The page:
Date registered: Oct 2012
Vehicle: 1972 220 D, 1974 450SL, 1995 E300D 2002 S430, 1976 300D
Mentioned: 0 Post(s)
Quoted: 273 Post(s)
Your described needs in a W115 and level of mechanical involvement result in investing a significant amount of cash up front to deliver the quality of vehicle you desire.
Most of us will happily scrounge a salvageable example and wrench the fuck out of it (saving excessive labor fee) to improve the car to a point we can live with it. Your example would effectively be a new car that is 40 years old. These models have a host of issues that are expensive to rectify if one does not swing his own wrenches and religiously visit Pull a Part yards. The bulk of owners on list enjoy dicking around with less than perfect cars and garner a ridiculous amount of pleasure in improving them. We buy them cheap and learn what makes them tick and how to fix what is busted. If we get good enough, we may move up to a more complex or refined example that allows us to not have to repair the thing for more hours than we spend on the road. BUT, we already know and are comfortable in getting under the hood to fix as needed.
Generally, the stuff on the market nationwide is of the jalopy variety. The things have noxious amounts of rust, no matter where they lived. There are multiple system failures that need attention, from electronics to mechanical and anything in between. A car in Cherry condition (#5/#6 in valuation charts) will not need anything other than thorough detailing and fresh fluids/filters/bulbs/plugs/pads/fuses and wires to drive.
I snagged a running 220D off fleaBay for $117. I spent eight years wrenching the crap out of it and about $5k in parts until she ate her pistons. The question at that point was do I spend $3k on a rebuilt engine … and continue hemorrhaging cash to bring her along on a path to restoration, or part ways. I still needed a full repaint, fresh body/glass seals, minor panel welding, and a few expensive parts only available on the european secondary market. As she sat, she was a $300 scrap metal car, even with all the fresh rubber and parts.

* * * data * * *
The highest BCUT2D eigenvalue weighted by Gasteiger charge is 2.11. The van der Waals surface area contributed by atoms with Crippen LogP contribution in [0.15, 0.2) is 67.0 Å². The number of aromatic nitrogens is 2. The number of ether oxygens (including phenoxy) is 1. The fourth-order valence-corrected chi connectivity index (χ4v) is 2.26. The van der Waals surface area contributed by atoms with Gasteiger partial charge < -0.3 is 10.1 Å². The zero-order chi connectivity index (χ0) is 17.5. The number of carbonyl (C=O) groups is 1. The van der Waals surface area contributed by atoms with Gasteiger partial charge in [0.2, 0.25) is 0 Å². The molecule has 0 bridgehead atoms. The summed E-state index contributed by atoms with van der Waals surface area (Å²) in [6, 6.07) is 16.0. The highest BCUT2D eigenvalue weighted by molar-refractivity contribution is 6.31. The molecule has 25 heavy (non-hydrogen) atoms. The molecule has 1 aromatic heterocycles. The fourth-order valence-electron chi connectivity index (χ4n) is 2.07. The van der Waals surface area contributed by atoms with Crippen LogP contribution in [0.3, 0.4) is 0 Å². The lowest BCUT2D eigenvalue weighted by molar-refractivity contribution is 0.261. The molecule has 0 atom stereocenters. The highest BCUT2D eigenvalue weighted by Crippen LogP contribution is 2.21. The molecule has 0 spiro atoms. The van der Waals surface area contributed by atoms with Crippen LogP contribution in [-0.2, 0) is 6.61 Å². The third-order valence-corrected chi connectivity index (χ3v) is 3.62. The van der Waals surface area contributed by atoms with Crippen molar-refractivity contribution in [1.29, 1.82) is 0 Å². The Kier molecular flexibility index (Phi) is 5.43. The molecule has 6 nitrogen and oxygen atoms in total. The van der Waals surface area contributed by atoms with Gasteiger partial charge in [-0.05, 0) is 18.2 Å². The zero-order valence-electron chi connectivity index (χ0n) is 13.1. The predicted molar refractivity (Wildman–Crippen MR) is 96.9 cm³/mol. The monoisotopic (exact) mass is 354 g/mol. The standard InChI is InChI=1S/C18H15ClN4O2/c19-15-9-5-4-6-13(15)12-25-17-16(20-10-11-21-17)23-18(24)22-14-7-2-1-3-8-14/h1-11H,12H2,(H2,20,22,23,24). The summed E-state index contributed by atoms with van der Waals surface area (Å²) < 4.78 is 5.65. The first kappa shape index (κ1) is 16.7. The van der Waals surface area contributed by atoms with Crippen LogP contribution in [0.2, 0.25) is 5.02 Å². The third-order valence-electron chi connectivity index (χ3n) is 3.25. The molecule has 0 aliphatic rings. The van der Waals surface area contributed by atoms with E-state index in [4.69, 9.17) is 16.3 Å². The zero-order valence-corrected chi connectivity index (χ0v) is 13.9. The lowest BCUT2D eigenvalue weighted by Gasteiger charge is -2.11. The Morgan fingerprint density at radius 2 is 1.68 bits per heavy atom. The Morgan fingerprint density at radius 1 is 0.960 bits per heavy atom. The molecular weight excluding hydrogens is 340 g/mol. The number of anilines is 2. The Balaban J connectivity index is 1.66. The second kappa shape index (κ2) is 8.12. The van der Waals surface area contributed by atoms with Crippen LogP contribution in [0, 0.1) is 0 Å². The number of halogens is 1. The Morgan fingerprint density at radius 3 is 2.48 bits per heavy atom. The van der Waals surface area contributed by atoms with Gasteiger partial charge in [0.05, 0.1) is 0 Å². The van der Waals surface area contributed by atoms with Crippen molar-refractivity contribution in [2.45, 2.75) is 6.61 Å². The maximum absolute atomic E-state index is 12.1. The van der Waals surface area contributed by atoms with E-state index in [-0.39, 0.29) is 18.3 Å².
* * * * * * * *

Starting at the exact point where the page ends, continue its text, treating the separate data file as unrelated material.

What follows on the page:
For the complete investment I had done, I could have purchased a very fine example that did not have deep rust, a fresh interior, good paint, and may still have some issues that would turn out expensive to remedy. If you have the large sum of cash burning a hole in your pocket, go for the best example you can find. Inspect the car extensively prior to arranging a PPI ($300) then use the list of flaws the mechanic finds to dicker with the seller over price. You can probably find something that meets your needs for $5-10K. You could also find an R107 for the same cash. Walk away from any car that has an issue that you, yourself, can not remedy. Paying somebody to fix it for you is a waste of cash and devalues the car twice what it would cost to fix.
just my $0.02
74 450SL - Froggy
'02 s320 - Victor
'76 300D - Voldemort
'95 E300D - Cleo
'72 220D - Gump
'87 300SDL - POS SDL
92 300SE - #1 boys ride